Guest Review: Him Improvement by Tanya Chris

The course of true love runs through every neighborhood….

Only one thing stands between Gregory MacPherson II and his dream revitalization project for the gritty neighborhood of Ball’s End: a rinky-dink, run-down used bookstore called Hailey’s Comic. But when master negotiator Mac shows up to make a deal with the owner, he comes face-to-face with quirky, colorful Hailey—unexpectedly good-humored about Mac’s attempted eviction and, also unexpectedly, a hot guy.

Hailey won’t give up his lease, no matter how much money Mac offers. When it comes to consummating their mutual attraction, though, he’s a lot more flexible. Soon Mac has as hard a time prying himself out of Hailey’s bed as he does prying Hailey out of the building. But Hailey doubts Mac’s plans serve Ball’s End’s best interests, and he insists Mac give him a chance to prove his case. If they’re going to build a happy ever after, one of them will have to be remade…

Reviewer: Annery

Do you feel like skipping Halloween & Thanksgiving and diving right into a non-treacly non-Christmas Christmas tale? Look no further than this sweet tale from Tanya Chris. Reminiscent of A Christmas Carol, but without copying it beat for beat, Him Improvement follows a sort of remaking or awakening of Gregory “Mac” McPherson.

Mac is a real estate developer, and his company focuses on rehabilitating underutilized neighborhoods or, as the people who live there might say, paving the way for gentrification. Mac’s current project is in Ball’s End, whose residents are decidedly on the lower-income spectrum, and therefore have been easy to relocate via buyouts, non-renewal of leases, or other methods. The one holdout is Hailey’s Comic, which despite its name, isn’t strictly a comic book store but a rambling used book store. In order to expedite the emptying of this last storefront Mac decides to employ the personal touch and brings himself to 502 Main Street where he meets Hailey Green, the bookstore owner, and it’s basically lights out.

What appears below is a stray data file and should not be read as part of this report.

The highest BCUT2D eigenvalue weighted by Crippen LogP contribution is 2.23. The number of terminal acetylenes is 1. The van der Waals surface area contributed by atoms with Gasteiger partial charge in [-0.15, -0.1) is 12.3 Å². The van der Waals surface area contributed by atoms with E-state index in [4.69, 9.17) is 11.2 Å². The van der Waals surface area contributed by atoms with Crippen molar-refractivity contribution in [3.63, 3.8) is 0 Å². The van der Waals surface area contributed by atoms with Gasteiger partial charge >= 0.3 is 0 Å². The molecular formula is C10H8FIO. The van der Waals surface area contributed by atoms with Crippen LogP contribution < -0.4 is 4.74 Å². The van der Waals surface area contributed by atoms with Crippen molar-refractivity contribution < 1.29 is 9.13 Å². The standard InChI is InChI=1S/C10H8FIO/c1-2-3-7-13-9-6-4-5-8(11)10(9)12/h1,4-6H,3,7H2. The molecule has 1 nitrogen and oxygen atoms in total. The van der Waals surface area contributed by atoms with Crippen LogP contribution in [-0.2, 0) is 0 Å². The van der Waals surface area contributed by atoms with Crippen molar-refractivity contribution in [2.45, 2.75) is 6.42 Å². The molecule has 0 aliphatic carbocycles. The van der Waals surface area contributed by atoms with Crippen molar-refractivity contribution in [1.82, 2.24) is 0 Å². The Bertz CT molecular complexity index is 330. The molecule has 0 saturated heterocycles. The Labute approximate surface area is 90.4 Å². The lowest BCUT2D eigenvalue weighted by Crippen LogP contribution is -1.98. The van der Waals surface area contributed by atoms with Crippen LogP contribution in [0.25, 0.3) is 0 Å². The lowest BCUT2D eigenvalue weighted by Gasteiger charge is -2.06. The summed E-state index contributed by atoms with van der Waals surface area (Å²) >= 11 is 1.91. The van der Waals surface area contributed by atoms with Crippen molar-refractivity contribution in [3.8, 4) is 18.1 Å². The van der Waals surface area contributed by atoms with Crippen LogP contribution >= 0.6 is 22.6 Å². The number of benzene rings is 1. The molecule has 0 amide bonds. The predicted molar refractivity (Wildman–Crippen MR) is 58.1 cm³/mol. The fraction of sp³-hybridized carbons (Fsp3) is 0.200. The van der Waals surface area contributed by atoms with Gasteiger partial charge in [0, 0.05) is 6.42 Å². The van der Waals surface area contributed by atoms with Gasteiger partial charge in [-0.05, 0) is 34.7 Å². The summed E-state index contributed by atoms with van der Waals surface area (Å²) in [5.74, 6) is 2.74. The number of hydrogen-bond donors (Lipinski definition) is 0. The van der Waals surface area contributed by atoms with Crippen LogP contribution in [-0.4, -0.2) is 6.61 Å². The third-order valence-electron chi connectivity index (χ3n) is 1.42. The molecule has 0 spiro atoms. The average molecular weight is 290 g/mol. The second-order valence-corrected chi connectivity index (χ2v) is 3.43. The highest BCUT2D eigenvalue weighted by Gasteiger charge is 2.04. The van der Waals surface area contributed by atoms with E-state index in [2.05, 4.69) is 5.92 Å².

There is a strong element of, if not insta-love, at least insta-lust which quickly morphs into the former, at least on Mac’s part, but I didn’t mind. Refreshingly Mac isn’t conflicted about his attraction to Hailey due to his gender, Mac’s been out as bisexual to his friends and family since college, and the sexual attraction isn’t really ever in question. Hailey likes/wants Mac (a.k.a. Greg to Hailey) and isn’t coy about it. Once Mac starts a relationship with Hailey, he’s not only exposed to Hailey’s views on life, capitalism, and urban planning, but he also gets to meet and spend time with the people of Ball’s End. Lives that were once abstractions in a report are now living, breathing, flesh & blood. This is source of angst in this story. Mac getting to know those who are affected by his company’s projects and Mac wanting to be worthy of Hailey. At heart Mac is a good guy, and he also happens to think that Hailey hangs the moon. This leads him to revise or scrap the way does business in order to embrace the needs of those already living in these areas and not just the new residents his company is hoping to attract.

The story is told from Mac’s P.O.V., and very much centers on Mac continually questioning if Hailey would approve or what would Hailey do? He shouldn’t worry so much. Hailey is also just a good guy trying to do, what he believes is the right thing. To that extent he’s been using the bookstore as community center that covers everything from after-school babysitting to an informal AA meeting place. The only thing he hasn’t been able to do is turn a profit, because he’s terrible at business. Anyway these two men, who on the surface are opposites, make a pretty good whole. I enjoyed that their external appearance didn’t restrict who they were in the bedroom. As usual Tanya Chris delivers realistic relationships full of heat and sensuality. I liked that in spite of their radically different upbringings and likely politics, each man respected where the other was coming from, their goals and motivations.

I’ve only have two quibbles with this story which can absolutely be ignored by everyone else. One is Hailey himself. Granted we know him from Mac’s P.O.V., but he seemed almost too perfect. Also I questioned this decision to plant his flag in a mostly minority neighborhood. I’m not a particularly PC person or at all, but it struck me as a bit of White Savior or White Martyr? I’m not saying his intentions are nefarious or any such thing, far from it, but maybe making the character something other than a white guy looking for purpose amongst underprivileged minorities would’ve sat better. My second quibble is said minorities. Some of them seem to exist to prop up Hailey’s bonafides as do gooder or Mac’s education in social diversity, and the other part had a whiff of the Noble Savage. I’m sure I’m wrong but it did cross my mind.

Of course you can skip my previous paragraph and just enjoy a sweet story about two adults who find a way to live in each other’s different worlds, and enrich each other’s lives because they’ve fallen in love. Isn’t that what we all want in the end?

Merry Early Christmas. xoxo

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